Q: If our [Bebop Spoken Here] memory serves, Echoes started out as a tabloid-sized newspaper with the reader ending up with messy fingers from the news print!
Tell me about it! I bought the very first copy as a spotty teenager [and soul fan] up in York, and have had filthy fingers ever since. Actually, I’ve been up in the loft this past month… er, I mean, sifting through the extensive Echoes archive, and the memories [of grubby finger-ends] came flooding back. But we’ve been a glossy monthly since 2000 and, of course, we have a lovely website: echoesmagazine.co.uk, now. Very modern. 
Q: What was your initial motivation forty years ago? 
Money. Well, it was for the guys who started it – two magazine publishers who spotted a hole in the market for a kind of ‘NME of black music’. They were not fans of the music, even though the writers were. Soul, funk and reggae were all over the pop charts back then and they thought a weekly paper would be more instant than any of the competitors, which were then fortnightly and monthly.
That’s not why I got involved back in ’84 however – I gave up a career in the law to have some fun and let my hobby become my job. Haven’t worked a day since. 
Q: Then, the paper had an underground street feel to it. When it changed to a glossier, ‘professional’ publication did the readership demographic change? 
Not much, no.  We still have a load of readers from the eighties and nineties – they write us letters about how it used to be green fields round here, all the time. The difference between then and now as a publication is that, then it was instant, newsy and a fish & chip wrapper within days, whereas, since it’s been a mag, I’ve gone for us being a more grown-up, intelligent [I hope] take on black music across a wider spread [we were here when hip-hop was born, for example]. It’s actually loosely based on the old Black Music magazine that IPC used to put out in the mid-seventies, which was by far my favourite mag as a young ‘un.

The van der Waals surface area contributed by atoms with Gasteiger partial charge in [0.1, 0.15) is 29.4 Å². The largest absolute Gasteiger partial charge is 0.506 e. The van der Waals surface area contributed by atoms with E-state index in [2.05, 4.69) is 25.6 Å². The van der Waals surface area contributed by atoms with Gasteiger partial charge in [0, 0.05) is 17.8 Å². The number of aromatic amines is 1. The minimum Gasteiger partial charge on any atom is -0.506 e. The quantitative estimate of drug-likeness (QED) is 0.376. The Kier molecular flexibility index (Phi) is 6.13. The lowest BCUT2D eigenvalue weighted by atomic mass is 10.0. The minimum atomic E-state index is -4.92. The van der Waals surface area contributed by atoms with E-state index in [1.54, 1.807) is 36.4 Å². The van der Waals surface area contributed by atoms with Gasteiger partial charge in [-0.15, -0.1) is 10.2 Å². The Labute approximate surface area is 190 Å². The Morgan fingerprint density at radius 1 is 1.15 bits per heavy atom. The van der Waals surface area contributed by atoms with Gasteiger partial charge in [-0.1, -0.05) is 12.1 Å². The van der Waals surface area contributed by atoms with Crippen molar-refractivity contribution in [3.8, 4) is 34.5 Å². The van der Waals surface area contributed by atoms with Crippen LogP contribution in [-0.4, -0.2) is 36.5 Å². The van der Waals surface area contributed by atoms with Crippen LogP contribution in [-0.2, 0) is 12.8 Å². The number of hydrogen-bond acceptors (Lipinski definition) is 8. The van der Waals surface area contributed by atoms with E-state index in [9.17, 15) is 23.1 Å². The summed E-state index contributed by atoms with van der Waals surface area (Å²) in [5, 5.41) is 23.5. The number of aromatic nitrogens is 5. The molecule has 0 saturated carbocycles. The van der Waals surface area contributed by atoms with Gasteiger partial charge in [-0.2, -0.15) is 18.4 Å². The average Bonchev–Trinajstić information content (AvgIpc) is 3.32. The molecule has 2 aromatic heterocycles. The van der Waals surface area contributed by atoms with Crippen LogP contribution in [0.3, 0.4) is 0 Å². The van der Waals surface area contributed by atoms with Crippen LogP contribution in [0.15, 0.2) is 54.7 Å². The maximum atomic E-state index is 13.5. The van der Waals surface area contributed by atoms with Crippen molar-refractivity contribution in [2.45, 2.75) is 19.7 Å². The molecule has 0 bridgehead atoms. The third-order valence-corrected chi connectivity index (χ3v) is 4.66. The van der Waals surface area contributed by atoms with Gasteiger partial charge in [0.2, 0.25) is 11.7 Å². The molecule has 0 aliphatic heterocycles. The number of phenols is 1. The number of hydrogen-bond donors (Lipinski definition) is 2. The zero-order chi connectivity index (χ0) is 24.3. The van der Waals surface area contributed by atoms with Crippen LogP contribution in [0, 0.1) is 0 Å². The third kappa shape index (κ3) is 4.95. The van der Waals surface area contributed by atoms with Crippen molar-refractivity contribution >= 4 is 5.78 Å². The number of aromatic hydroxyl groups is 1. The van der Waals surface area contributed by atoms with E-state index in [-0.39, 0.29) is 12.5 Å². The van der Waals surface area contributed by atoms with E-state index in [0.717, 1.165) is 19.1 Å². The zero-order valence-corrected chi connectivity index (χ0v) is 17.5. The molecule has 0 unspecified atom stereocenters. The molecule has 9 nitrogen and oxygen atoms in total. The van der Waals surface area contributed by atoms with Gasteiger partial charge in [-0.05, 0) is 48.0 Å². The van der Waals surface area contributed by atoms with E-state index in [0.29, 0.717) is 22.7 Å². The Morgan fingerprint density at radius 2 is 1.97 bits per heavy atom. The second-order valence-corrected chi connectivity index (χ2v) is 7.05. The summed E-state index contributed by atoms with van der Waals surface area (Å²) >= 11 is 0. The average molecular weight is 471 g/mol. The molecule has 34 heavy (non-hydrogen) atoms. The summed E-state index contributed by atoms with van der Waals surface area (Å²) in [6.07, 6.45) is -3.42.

Q: Echoes has always promoted soul music and other related genres. Jazz and its various hyphenated offshoots – jazz-funk, acid-jazz etc – feature regularly. In editorial meetings does it (jazz) have to fight for space in each issue?
Everything has to fight for its space. We only have a limited number of pages and we split the coverage roughly equally between soul, R&B, reggae, hip-hop and jazz [with news at the front, reviews at the back, plus a bit of Northern soul]. I’m actually a massive jazz fan myself [old and new], although I let our main jazz guy [and Dep Ed] Kevin Le Gendre do most of the big features, simply because I can’t do everything, and, of course, he’s a great writer on the subject. 
Q: A cursory glance at recent front covers shows that, from time to time. major jazz artists take pride of place – Cécile McLorin Salvant (Aug 2015), David Sanborn (Apr 2015), Gregory Porter (Sep 2013). Do circulation figures hold up when the great jazz names appear on the front cover? Is it a risk?
Doesn’t seem to make any difference, really. Our readership is incredibly loyal – never goes down, hardly ever goes up. We need to change that last bit. Must make a note.
Q: Forty years! Michael Jackson, the stellar name. Any names – jazz or otherwise – Bebop Spoken Here should be checking out in future?
Well, bearing in mind who’s asking, we currently love Jarrod Lawson, Kamasi Washington and Laura Perrudin. Oh, and over in sort-of souly world, a trio called King. But there are new, mostly indie artists popping the whole time. It keeps us very happy. 
Q: Talking of the future – Print or Online or both?
Both. Our print model still works – just us and Private Eye, then! But we do plan to expand the website and do a lot more there this year. Being old farts – old farts with a mag that still pays its bills, mind – we weren’t the quickest or the most enthusiastic to embrace social media, but we’re getting there. So we’ll be doing that too. Honestly.
Chris Wells.
Editor Echoes Magazine.